Amazon turns in record Prime Day, despite lower growth

Prime Day 2021 generated solid sales growth for Amazon but had less of an impact than the 2020 event, industry observers say.

Amazon’s gross merchandise sales on Prime Day, held June 21 to 22 this year, totaled $11.19 billion worldwide, up 7.6% from $10.39 billion on Oct. 13 and 14, 2020, according to estimates from Digital Commerce 360. The e-commerce research and media firm said Prime Day 2020, which Amazon said it pushed back due to COVID-19, saw a more than 45% sales gain from $7.16 billion in 2019, when the annual sales event was held July 15 to 16.

BofA Global Research estimated that Amazon tallied $9.55 billion in total Prime Day gross merchandise value (GMV), up 7% from $8.95 billion in 2020, which represented a 54% increase from $5.8 billion in 2019. BofA broke down its Prime Day 2021 GMV estimate into $5.6 billion in first-party sales (direct from Amazon), up 5.5%, versus $3.95 billion from third-party sellers (via Amazon’s marketplace), up 10% year over year.

“We currently estimate 28.6% year-over-year GMV growth for Amazon in 2Q 2021, which would be 24.2% without Prime Day,” BofA Global Research analysts Justin Post and Michael McGovern wrote in a June 23 research note. “Overall, Prime Day results seem to point to relatively lower growth than usual, but still good enough to support solid 2Q GMV growth on a tough 2Q comp. We see potential for Amazon to gain market share in e-commerce in a post-pandemic recovery.”

Amazon

Amazon said Prime Day 2021 marked record volume for the annual even, with more than 250 million items sold globally.

Digital market researcher eMarketer had forecast Amazon’s Prime Day 2021 GMV sales to reach $11.79 billion globally, marking 19% growth from $9.91 billion in 2020, which represented a 43% gain from $6.93 billion in 2019.

Seattle-based Amazon hasn’t reported Prime Day 2021 dollar sales figures. However, the e-tail giant noted that it achieved record volume for this year’s event, with its third-party (3P) sellers outpacing its first-party (1P) growth, in part lifted by the Amazon-funded “Spend $10, Get $10” promotion for marketplace purchases. Published reports peg the base of Prime members at roughly 200 million worldwide and 150 million in the United States.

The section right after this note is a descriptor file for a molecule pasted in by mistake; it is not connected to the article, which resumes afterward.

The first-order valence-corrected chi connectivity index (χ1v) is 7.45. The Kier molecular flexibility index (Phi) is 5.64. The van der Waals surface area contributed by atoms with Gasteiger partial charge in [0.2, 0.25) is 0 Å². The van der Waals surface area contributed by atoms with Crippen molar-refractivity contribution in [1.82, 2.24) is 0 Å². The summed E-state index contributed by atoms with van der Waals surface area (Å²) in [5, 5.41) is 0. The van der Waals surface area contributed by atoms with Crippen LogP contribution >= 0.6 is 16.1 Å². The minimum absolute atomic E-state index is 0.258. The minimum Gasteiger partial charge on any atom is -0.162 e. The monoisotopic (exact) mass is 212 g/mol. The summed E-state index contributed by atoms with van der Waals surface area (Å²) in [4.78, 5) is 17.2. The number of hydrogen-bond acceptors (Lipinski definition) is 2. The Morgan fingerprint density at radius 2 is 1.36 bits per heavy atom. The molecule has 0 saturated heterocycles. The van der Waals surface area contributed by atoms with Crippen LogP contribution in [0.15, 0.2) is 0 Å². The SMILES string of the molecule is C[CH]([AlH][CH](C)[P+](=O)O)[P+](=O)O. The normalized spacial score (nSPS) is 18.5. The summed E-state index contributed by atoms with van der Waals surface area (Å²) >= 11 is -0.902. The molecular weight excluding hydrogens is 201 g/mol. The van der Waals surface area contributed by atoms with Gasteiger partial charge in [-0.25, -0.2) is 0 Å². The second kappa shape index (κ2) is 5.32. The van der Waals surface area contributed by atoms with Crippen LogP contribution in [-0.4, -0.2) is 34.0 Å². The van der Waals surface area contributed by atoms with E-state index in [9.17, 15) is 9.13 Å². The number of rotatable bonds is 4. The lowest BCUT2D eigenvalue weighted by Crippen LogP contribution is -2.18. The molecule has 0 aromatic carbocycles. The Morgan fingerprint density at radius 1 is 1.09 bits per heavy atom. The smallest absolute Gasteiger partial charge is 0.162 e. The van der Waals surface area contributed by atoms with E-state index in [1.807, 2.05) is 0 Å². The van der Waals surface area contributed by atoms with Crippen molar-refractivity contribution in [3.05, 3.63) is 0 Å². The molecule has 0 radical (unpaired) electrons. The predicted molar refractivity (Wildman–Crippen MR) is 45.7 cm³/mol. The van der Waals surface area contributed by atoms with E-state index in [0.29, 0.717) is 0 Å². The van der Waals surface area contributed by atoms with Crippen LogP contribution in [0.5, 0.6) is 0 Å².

“Members shopped and saved more this year than any other Prime Day, including in best-selling categories around the world like electronics and Amazon devices,” Amazon said in a blog post on Wednesday. “Prime Day 2021 was the biggest two-day period ever for Amazon’s third-party sellers, nearly all of which are small and medium-sized businesses, growing even more than Amazon’s retail business. Prime members in 20 countries shopped more this Prime Day than any previous Prime Day and scored deep discounts across home, fashion, beauty, and electronics. Prime members purchased more than 250 million items worldwide and saved more than any Prime Day before.”

BofA estimated that Amazon sold 255 million items during Prime Day 2021, up from 240 million in 2020 and 175 million in 2019. Amazon said its top-selling categories worldwide for Prime Day this year were tools, beauty, nutrition, baby care, electronics (including Amazon devices), apparel and household products. The best-selling products in the U.S., Amazon reported, were the Waterpik Electric Water Flosser, Orgain Organic Plant-Based Protein Powder, 23andMe Health DNA Test, iRobot Roomba 692 Robot Vacuum and Instant Pot Duo Plus 6 Quart 9-in-1 Pressure Cooker.